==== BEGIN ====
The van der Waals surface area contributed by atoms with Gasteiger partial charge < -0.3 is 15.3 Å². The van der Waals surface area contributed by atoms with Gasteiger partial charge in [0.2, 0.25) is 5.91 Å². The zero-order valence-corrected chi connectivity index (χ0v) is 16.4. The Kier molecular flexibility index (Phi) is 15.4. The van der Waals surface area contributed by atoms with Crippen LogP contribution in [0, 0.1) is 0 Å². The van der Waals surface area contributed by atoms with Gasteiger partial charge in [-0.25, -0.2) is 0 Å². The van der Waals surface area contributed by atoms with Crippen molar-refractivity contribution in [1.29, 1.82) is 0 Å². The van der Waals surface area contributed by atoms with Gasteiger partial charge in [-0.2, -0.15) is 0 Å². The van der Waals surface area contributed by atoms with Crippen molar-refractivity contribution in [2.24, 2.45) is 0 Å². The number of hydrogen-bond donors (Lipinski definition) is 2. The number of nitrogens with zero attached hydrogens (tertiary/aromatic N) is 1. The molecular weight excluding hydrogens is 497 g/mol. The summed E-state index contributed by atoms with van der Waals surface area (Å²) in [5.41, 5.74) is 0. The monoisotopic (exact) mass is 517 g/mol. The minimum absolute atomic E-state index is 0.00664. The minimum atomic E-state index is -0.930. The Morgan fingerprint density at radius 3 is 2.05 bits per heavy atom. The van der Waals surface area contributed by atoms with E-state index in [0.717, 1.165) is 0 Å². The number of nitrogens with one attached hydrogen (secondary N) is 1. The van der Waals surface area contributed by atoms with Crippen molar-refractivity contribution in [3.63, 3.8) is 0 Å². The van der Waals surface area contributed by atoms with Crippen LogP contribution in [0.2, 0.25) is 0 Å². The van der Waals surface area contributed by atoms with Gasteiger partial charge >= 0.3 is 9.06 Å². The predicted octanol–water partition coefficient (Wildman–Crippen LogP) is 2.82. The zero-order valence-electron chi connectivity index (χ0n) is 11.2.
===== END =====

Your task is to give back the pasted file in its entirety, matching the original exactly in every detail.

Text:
The van der Waals surface area contributed by atoms with Gasteiger partial charge < -0.3 is 15.3 Å². The van der Waals surface area contributed by atoms with Gasteiger partial charge in [0.2, 0.25) is 5.91 Å². The zero-order valence-corrected chi connectivity index (χ0v) is 16.4. The Kier molecular flexibility index (Phi) is 15.4. The van der Waals surface area contributed by atoms with Crippen LogP contribution in [0, 0.1) is 0 Å². The van der Waals surface area contributed by atoms with Gasteiger partial charge in [-0.25, -0.2) is 0 Å². The van der Waals surface area contributed by atoms with Crippen molar-refractivity contribution in [1.29, 1.82) is 0 Å². The van der Waals surface area contributed by atoms with Gasteiger partial charge in [-0.2, -0.15) is 0 Å². The van der Waals surface area contributed by atoms with Crippen molar-refractivity contribution in [2.24, 2.45) is 0 Å². The number of hydrogen-bond donors (Lipinski definition) is 2. The number of nitrogens with zero attached hydrogens (tertiary/aromatic N) is 1. The molecular weight excluding hydrogens is 497 g/mol. The summed E-state index contributed by atoms with van der Waals surface area (Å²) in [5.41, 5.74) is 0. The monoisotopic (exact) mass is 517 g/mol. The minimum absolute atomic E-state index is 0.00664. The minimum atomic E-state index is -0.930. The Morgan fingerprint density at radius 3 is 2.05 bits per heavy atom. The van der Waals surface area contributed by atoms with E-state index in [0.717, 1.165) is 0 Å². The number of nitrogens with one attached hydrogen (secondary N) is 1. The van der Waals surface area contributed by atoms with Crippen molar-refractivity contribution in [3.63, 3.8) is 0 Å². The van der Waals surface area contributed by atoms with Crippen LogP contribution in [0.2, 0.25) is 0 Å². The van der Waals surface area contributed by atoms with Gasteiger partial charge >= 0.3 is 9.06 Å². The predicted octanol–water partition coefficient (Wildman–Crippen LogP) is 2.82. The zero-order valence-electron chi connectivity index (χ0n) is 11.2.